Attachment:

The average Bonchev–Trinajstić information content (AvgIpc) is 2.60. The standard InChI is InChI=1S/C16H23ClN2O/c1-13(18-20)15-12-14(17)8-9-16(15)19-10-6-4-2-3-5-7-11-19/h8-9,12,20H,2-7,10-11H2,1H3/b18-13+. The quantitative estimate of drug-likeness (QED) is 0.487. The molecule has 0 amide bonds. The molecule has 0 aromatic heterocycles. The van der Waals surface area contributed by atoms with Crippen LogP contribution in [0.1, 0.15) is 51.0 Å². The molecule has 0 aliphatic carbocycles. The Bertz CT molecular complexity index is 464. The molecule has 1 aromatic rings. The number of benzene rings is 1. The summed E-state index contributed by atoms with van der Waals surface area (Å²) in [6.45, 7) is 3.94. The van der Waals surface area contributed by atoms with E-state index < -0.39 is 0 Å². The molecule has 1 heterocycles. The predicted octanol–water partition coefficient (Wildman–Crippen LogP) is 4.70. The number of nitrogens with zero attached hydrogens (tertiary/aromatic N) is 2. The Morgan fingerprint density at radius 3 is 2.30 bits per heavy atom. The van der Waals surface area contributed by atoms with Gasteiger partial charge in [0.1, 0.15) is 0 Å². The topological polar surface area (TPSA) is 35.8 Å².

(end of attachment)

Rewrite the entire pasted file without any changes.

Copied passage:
The average Bonchev–Trinajstić information content (AvgIpc) is 2.60. The standard InChI is InChI=1S/C16H23ClN2O/c1-13(18-20)15-12-14(17)8-9-16(15)19-10-6-4-2-3-5-7-11-19/h8-9,12,20H,2-7,10-11H2,1H3/b18-13+. The quantitative estimate of drug-likeness (QED) is 0.487. The molecule has 0 amide bonds. The molecule has 0 aromatic heterocycles. The van der Waals surface area contributed by atoms with Crippen LogP contribution in [0.1, 0.15) is 51.0 Å². The molecule has 0 aliphatic carbocycles. The Bertz CT molecular complexity index is 464. The molecule has 1 aromatic rings. The number of benzene rings is 1. The summed E-state index contributed by atoms with van der Waals surface area (Å²) in [6.45, 7) is 3.94. The van der Waals surface area contributed by atoms with E-state index < -0.39 is 0 Å². The molecule has 1 heterocycles. The predicted octanol–water partition coefficient (Wildman–Crippen LogP) is 4.70. The number of nitrogens with zero attached hydrogens (tertiary/aromatic N) is 2. The Morgan fingerprint density at radius 3 is 2.30 bits per heavy atom. The van der Waals surface area contributed by atoms with Gasteiger partial charge in [0.1, 0.15) is 0 Å². The topological polar surface area (TPSA) is 35.8 Å².